Miners are plugging in new rigs to cash in on the Bitcoin (BTC) rally ahead of next year’s halving. According to analysts at US bank JPMorgan, hashrate, a measure of online mining power on the Bitcoin network, has touched record highs in recent months.
The upcoming halving in April 2024 has seen several miners buy new equipment to take advantage of Bitcoin’s rally. The asset has risen 37% to some $37,000 in the past month, causing the 30-day average of miner revenues to increase to an 18-month high of $32.5 billion on Nov. 11.
Bitcoin (BTC) Miners Try to Beat Rising Difficulty
The increase in Bitcoin mining power is noticed by the Bitcoin algorithm. The algorithm checks the average time successful miners took to solve each of the previous 2,016 blocks.
If they took more than 10 minutes, the software makes it less difficult to solve the next 2,016 blocks. If they took less than ten minutes, something that is likely to happen when running more computers, then the algorithm increases the difficulty to ensure decentralization of power. This adjustment occurs once roughly every two weeks.
Miners try to beat the system by buying machines that use less power per hash. By moving to areas with cheap electricity, miners can also improve their margin for each correctly-guessed hash. Last month, Blockstream, a Bitcoin infrastructure vendor, said machines are usually more expensive after the halving, which may be a reason why miners are buying them now.
Miners currently earn $81 per petahash per second, an increase of $11 compared to the start of November. This is lower than the $127 they made in May.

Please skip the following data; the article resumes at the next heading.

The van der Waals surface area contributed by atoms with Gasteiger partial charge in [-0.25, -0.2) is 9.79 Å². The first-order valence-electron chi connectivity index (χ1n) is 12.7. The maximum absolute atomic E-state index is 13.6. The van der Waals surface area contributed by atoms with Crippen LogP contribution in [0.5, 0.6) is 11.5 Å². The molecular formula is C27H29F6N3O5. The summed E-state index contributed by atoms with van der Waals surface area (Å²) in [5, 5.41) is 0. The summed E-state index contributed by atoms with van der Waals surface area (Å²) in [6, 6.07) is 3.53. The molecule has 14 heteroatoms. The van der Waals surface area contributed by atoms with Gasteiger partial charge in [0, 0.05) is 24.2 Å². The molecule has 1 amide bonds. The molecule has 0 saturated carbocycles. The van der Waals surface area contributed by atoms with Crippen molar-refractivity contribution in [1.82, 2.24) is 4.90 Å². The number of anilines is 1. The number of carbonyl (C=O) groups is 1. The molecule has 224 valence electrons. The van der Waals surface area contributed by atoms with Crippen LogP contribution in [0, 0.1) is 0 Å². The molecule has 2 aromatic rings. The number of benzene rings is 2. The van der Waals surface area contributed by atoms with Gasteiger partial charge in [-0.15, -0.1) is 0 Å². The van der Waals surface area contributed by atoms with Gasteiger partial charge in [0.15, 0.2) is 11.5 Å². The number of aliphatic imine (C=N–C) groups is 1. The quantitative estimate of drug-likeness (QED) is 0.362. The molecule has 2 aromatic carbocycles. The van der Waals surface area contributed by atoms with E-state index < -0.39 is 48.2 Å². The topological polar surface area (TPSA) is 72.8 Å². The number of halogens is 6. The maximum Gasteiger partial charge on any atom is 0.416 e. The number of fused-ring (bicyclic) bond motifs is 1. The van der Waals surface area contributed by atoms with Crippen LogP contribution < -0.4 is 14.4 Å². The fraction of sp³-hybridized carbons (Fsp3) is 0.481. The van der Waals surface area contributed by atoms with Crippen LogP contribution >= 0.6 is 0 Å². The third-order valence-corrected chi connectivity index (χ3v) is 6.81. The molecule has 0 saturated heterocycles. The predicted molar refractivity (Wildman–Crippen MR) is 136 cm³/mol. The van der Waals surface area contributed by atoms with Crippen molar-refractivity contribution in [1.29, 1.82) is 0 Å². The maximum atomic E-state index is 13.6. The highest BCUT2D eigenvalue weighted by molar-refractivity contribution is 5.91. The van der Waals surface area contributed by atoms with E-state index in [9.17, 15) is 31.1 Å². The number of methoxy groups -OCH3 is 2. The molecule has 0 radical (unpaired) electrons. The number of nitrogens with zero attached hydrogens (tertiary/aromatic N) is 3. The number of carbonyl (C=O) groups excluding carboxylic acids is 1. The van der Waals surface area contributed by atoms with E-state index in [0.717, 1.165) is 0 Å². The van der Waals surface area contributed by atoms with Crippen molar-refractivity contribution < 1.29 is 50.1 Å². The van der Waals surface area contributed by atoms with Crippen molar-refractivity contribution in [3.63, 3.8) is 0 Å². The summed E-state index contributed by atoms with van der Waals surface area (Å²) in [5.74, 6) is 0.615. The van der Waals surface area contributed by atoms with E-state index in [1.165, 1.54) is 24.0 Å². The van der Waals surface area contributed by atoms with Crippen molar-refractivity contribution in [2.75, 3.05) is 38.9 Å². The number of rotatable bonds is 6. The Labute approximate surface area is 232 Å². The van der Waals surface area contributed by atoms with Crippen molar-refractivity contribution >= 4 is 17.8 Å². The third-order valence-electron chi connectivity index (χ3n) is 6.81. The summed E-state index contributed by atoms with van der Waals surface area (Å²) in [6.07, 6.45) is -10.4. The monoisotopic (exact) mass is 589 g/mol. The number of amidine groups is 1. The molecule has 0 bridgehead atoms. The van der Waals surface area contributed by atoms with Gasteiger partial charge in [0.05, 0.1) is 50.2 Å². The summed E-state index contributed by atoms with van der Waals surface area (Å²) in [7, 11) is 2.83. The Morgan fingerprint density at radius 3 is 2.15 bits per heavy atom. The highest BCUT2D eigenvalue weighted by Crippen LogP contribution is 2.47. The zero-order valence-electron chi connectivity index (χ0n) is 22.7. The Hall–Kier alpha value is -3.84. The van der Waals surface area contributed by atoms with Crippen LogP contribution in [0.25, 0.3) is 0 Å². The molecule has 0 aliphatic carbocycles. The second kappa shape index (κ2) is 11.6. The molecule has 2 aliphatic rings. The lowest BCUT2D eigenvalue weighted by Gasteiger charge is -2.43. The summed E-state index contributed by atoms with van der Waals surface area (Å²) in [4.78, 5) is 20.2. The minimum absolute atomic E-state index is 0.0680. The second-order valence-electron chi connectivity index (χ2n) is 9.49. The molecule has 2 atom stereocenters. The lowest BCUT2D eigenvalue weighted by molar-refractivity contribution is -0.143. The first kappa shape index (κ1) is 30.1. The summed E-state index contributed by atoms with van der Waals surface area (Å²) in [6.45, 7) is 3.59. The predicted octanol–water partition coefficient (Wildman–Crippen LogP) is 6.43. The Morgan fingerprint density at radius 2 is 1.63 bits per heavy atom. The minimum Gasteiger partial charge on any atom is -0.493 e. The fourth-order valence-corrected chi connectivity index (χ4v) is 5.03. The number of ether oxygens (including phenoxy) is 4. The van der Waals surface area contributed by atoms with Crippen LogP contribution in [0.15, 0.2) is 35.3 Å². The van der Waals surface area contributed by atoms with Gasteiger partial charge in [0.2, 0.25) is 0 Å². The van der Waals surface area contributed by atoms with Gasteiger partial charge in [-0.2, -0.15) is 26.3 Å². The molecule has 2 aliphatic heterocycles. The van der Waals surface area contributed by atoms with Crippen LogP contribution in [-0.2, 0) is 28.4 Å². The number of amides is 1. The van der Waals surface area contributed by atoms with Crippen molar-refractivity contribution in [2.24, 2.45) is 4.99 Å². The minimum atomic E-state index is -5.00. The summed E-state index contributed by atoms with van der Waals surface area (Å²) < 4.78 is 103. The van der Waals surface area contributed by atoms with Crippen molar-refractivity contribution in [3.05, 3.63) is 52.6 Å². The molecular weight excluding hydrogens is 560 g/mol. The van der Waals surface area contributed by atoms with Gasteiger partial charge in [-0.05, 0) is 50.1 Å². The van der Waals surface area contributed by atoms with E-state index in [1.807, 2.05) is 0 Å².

The halving, which lowers the pace at which the Bitcoin software releases more coins into circulation, will reduce the revenue miners earn per block from 6.25 Bitcoin to 3.125 Bitcoin. Some miners who do not have optimized power-purchasing agreements may fold when revenues fall, says Didar Bekbauov, the CEO of Texas-based mining company Xive.
Big miners like Marathon Digital and Riot plan to acquire smaller miners that fail after the halving, he said. Some, like his own company, will need to turn off some machines if prices go low after the halving.
“We might see some mergers and acquisitions. We might see some bankruptcies. We might see some liquidations in terms of loans. There will be a very unstable market where the bigger players can get bigger, and they can improve their market positions, and weak players can die or be acquired by some of these companies.”
William Szamosszegi, the CEO of a mining company Sazmining, also opined that companies with smaller operations could be wiped out.
“Every halving forces miners not playing that game at a high enough level to get washed out,” he said.
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